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Paris Olympics torch relay to go to Mont Saint Michel and French Caribbean

The organisers of the 2024 Paris Olympics announced the route of the torch relay on Friday, hoping to spark positive headlines after a difficult week when police raided their offices.

From Mont Saint Michel to the French Caribbean to the Chateau de Versailles, the relay will be a French tourism chief’s dream even if some local authorities declined to welcome it due to what they considered exorbitant costs.

The torch will be lit in Olympia in Greece, then brought by boat to the southern French port of Marseille on May 8 and will pass through 400 towns before arriving in Paris on July 26 for the opening ceremony.

The organisers have suffered a fraught week after police raided the headquarters of the organising committee, known as Cojo, and the offices of Solideo, the body in charge of the Olympic construction sites.

They followed that up with another search on Wednesday, this time of Keneo, a Paris-based consulting firm specialising in sports, and the home of the Paris 2024 Chief Executive Officer, Etienne Thobois, was also raided.

The searches are part of investigations by the French National Financial Prosecutor’s Office (PNF) into the contracts awarded for the Olympics.
– Disruption possible –

The torch will be lit as is traditional in Olympia on April 16 then brought to Marseiille by the three-masted ship Belem.

Mindful of the chaos surrounding the last time the torch relay took place in France in 2008 for the Beijing Summer Games — due to protests denouncing China’s treatment of Tibet — there will be a strong security presence.

“We know that certain groups and activists will try something,” a source close to the organisers told AFP.

“(Ecology activists) Extinction Rebellion or who knows what organisation are going to throw things on the Torch, or block the route.” 

Protestors may have more trouble disrupting the relay on the sea as it faces a second boat trip on a trimaran skippered by 2016/2017 Vendee Globe winner Armel Le Cleac’h.
The 46-year-old sea dog — nicknamed ‘The Jackal — will captain a crew that will take the torch from Brest in Brittany on a week-long voyage to Guadeloupe and then on to Martinique.

“For me it is a moment of great pride, an honour and a huge responsibility,” Le Cleac’h told AFP.

“We are making history in transporting the torch in a boat.”On the French mainland it will be accompanied by a huge caravan — the Game sponsors taking advantage of the publicity — resembling that which follows the Tour de France cycling race.

It will also pass through cities such as Toulon, Toulouse and Montpellier as well as picturesque tourist draws such as Versailles and another famous Chateau, Chambord in the Loire Valley.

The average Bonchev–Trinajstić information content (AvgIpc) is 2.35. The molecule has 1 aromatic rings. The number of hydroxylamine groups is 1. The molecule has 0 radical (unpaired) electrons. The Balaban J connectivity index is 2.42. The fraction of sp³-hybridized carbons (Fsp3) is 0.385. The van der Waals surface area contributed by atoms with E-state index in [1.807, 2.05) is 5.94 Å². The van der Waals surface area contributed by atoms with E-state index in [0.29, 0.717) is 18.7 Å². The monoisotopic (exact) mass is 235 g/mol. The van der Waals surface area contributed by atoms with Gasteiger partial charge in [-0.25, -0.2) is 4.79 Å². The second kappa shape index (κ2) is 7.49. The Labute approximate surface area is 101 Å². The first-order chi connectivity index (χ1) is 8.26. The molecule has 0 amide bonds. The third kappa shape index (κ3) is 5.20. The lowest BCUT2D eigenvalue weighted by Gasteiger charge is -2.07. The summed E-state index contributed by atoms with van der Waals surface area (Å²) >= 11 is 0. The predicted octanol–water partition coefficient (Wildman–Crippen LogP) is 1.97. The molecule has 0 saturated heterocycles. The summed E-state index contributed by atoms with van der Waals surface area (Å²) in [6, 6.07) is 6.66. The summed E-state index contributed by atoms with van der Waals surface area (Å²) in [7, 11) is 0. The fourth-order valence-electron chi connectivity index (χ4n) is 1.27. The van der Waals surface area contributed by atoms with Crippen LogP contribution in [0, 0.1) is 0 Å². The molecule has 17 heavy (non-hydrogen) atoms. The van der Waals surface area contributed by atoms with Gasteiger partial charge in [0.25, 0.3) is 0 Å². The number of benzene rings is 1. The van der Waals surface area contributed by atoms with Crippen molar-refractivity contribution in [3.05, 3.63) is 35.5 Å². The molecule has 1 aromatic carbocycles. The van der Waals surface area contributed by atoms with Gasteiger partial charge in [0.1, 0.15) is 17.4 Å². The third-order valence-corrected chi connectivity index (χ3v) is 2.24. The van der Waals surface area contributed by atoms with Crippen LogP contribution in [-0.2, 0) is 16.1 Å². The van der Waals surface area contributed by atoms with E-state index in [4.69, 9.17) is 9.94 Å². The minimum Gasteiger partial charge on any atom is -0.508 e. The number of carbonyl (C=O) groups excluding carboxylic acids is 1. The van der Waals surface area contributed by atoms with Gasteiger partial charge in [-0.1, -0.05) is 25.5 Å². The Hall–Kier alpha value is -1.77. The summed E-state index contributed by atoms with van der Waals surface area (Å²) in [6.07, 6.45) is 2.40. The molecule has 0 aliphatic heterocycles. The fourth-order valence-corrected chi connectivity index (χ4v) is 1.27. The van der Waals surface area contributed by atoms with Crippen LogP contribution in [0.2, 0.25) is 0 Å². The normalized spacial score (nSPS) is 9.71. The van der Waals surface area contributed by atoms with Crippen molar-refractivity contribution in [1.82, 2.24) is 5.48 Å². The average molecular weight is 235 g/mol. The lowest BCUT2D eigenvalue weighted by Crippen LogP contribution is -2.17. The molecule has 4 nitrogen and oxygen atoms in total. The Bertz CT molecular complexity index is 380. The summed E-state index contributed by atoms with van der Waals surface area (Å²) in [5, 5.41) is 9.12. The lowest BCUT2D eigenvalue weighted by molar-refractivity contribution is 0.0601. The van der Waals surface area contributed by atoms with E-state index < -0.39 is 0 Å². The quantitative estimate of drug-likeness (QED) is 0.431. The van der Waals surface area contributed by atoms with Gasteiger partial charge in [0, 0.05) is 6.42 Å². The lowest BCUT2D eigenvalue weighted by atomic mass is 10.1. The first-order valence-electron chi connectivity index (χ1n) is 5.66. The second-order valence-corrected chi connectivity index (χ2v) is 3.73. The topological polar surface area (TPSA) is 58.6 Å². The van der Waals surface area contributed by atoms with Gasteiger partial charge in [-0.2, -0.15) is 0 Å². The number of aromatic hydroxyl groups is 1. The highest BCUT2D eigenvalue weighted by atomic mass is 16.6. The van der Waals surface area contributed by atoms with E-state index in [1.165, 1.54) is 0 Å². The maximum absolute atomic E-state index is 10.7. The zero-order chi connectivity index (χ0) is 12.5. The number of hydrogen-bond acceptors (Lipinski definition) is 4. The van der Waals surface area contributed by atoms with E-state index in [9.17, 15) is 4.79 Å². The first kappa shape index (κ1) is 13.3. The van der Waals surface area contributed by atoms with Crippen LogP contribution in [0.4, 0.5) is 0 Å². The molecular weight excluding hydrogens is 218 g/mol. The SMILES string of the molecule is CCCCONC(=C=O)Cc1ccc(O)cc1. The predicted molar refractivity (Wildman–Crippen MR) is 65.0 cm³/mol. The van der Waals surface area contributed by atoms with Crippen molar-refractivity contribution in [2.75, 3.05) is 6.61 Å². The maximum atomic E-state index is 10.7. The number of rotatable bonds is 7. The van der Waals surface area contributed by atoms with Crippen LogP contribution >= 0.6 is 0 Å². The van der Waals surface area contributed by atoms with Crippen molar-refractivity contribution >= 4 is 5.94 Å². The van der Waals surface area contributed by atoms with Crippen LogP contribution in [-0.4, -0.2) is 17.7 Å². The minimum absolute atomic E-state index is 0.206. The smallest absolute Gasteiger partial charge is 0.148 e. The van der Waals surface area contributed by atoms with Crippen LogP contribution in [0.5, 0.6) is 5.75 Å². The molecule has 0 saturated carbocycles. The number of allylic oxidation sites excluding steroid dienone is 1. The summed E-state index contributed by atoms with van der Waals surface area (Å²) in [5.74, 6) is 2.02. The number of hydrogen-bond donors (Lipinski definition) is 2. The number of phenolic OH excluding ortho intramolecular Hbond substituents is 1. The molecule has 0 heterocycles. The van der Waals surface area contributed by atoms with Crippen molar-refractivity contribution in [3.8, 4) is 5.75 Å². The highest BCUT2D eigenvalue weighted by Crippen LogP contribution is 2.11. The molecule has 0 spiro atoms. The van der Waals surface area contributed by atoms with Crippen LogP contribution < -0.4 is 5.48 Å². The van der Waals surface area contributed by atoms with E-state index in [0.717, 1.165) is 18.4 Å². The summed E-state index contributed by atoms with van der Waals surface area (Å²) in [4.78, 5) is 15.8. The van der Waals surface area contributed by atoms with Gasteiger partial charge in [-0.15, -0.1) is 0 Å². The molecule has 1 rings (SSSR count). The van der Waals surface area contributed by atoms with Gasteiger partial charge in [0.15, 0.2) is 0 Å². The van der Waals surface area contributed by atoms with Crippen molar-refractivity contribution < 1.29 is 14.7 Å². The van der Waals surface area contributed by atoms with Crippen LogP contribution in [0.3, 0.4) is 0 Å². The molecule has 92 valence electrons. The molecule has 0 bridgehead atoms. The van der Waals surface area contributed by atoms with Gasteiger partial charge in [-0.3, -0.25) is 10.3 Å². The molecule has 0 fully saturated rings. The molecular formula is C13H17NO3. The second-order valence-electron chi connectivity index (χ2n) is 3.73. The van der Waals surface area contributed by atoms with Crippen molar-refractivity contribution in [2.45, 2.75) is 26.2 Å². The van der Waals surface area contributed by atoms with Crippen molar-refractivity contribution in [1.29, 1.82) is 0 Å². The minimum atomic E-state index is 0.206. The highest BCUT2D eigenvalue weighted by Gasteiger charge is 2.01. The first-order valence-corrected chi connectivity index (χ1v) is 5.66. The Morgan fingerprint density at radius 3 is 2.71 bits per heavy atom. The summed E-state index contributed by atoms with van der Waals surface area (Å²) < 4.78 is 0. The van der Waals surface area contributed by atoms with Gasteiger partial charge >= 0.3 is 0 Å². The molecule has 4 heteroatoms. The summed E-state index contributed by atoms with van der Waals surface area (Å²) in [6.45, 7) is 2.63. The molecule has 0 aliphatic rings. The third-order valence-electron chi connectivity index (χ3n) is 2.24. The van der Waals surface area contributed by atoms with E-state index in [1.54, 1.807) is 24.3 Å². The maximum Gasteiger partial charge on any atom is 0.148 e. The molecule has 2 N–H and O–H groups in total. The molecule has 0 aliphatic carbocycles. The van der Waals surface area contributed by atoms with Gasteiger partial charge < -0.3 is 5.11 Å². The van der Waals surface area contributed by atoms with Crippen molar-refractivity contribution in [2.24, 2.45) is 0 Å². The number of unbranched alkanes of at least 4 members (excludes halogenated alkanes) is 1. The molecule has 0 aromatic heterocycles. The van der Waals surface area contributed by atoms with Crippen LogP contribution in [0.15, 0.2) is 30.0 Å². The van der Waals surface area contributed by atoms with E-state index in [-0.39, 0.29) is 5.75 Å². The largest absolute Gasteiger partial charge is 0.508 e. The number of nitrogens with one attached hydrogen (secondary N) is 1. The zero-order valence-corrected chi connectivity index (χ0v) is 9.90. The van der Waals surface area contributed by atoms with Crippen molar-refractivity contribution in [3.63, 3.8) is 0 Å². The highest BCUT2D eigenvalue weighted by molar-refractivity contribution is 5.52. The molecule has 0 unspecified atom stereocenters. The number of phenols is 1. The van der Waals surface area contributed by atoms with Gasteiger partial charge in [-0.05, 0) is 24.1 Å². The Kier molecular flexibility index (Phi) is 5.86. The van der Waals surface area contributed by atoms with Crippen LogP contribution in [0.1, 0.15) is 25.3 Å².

The torch bearers are chosen by the organisers and the sporting community.The organisers of the 2024 Paris Olympics announced the route of the torch relay on Friday, hoping to spark positive headlines after a difficult week when police raided their offices.

From Mont Saint Michel to the French Caribbean to the Chateau de Versailles, the relay will be a French tourism chief’s dream even if some local authorities declined to welcome it due to what they considered exorbitant costs.The torch will be lit in Olympia in Greece, then brought by boat to the southern French port of Marseille on May 8 and will pass through 400 towns before arriving in Paris on July 26 for the opening ceremony.The organisers have suffered a fraught week after police raided the headquarters of the organising committee, known as Cojo, and the offices of Solideo, the body in charge of the Olympic construction sites.They followed that up with another search on Wednesday, this time of Keneo, a Paris-based consulting firm specialising in sports, and the home of the Paris 2024 Chief Executive Officer, Etienne Thobois, was also raided.

The searches are part of investigations by the French National Financial Prosecutor’s Office (PNF) into the contracts awarded for the Olympics.

  • Disruption possible –

The torch will be lit as is traditional in Olympia on April 16 then brought to Marseiille by the three-masted ship Belem.

Mindful of the chaos surrounding the last time the torch relay took place in France in 2008 for the Beijing Summer Games — due to protests denouncing China’s treatment of Tibet — there will be a strong security presence.

“We know that certain groups and activists will try something,” a source close to the organisers told AFP.

“(Ecology activists) Extinction Rebellion or who knows what organisation are going to throw things on the Torch, or block the route.”

Protestors may have more trouble disrupting the relay on the sea as it faces a second boat trip on a trimaran skippered by 2016/2017 Vendee Globe winner Armel Le Cleac’h.
The 46-year-old sea dog — nicknamed ‘The Jackal — will captain a crew that will take the torch from Brest in Brittany on a week-long voyage to Guadeloupe and then on to Martinique.

“For me it is a moment of great pride, an honour and a huge responsibility,” Le Cleac’h told AFP.

“We are making history in transporting the torch in a boat.”
On the French mainland it will be accompanied by a huge caravan — the Game sponsors taking advantage of the publicity — resembling that which follows the Tour de France cycling race.

It will also pass through cities such as Toulon, Toulouse and Montpellier as well as picturesque tourist draws such as Versailles and another famous Chateau, Chambord in the Loire Valley.

The torch bearers are chosen by the organisers and the sporting community.

Another third will come from the relay’s sponsors and from other Olympic partners. The remaining 10 percent will be inhabitants of the French overseas territories the torch visits.

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